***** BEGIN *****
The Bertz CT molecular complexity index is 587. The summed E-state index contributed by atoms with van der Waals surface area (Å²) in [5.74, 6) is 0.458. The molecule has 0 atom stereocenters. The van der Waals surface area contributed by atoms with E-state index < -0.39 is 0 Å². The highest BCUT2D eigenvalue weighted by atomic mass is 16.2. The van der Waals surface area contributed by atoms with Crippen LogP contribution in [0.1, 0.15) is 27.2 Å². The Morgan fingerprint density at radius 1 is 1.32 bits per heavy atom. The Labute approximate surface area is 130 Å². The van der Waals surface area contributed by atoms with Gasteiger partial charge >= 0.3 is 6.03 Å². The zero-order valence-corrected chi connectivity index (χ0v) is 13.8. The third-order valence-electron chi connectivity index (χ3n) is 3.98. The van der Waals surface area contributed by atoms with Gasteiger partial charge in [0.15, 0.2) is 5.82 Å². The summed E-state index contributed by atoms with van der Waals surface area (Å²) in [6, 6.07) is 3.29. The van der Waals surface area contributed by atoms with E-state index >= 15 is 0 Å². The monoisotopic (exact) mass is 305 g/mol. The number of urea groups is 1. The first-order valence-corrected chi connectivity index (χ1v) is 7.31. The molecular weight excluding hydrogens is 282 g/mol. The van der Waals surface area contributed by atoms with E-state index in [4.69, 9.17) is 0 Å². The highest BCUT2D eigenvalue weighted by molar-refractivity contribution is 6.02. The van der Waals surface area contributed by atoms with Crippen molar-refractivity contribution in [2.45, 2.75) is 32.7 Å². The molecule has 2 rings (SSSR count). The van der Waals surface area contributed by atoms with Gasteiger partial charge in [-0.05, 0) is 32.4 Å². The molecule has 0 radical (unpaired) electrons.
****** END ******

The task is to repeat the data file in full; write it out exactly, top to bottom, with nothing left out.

The Bertz CT molecular complexity index is 587. The summed E-state index contributed by atoms with van der Waals surface area (Å²) in [5.74, 6) is 0.458. The molecule has 0 atom stereocenters. The van der Waals surface area contributed by atoms with E-state index < -0.39 is 0 Å². The highest BCUT2D eigenvalue weighted by atomic mass is 16.2. The van der Waals surface area contributed by atoms with Crippen LogP contribution in [0.1, 0.15) is 27.2 Å². The Morgan fingerprint density at radius 1 is 1.32 bits per heavy atom. The Labute approximate surface area is 130 Å². The van der Waals surface area contributed by atoms with Gasteiger partial charge >= 0.3 is 6.03 Å². The zero-order valence-corrected chi connectivity index (χ0v) is 13.8. The third-order valence-electron chi connectivity index (χ3n) is 3.98. The van der Waals surface area contributed by atoms with Gasteiger partial charge in [0.15, 0.2) is 5.82 Å². The summed E-state index contributed by atoms with van der Waals surface area (Å²) in [6, 6.07) is 3.29. The van der Waals surface area contributed by atoms with E-state index >= 15 is 0 Å². The monoisotopic (exact) mass is 305 g/mol. The number of urea groups is 1. The first-order valence-corrected chi connectivity index (χ1v) is 7.31. The molecular weight excluding hydrogens is 282 g/mol. The van der Waals surface area contributed by atoms with E-state index in [4.69, 9.17) is 0 Å². The highest BCUT2D eigenvalue weighted by molar-refractivity contribution is 6.02. The van der Waals surface area contributed by atoms with Crippen molar-refractivity contribution in [2.45, 2.75) is 32.7 Å². The molecule has 2 rings (SSSR count). The van der Waals surface area contributed by atoms with Gasteiger partial charge in [-0.05, 0) is 32.4 Å². The molecule has 0 radical (unpaired) electrons.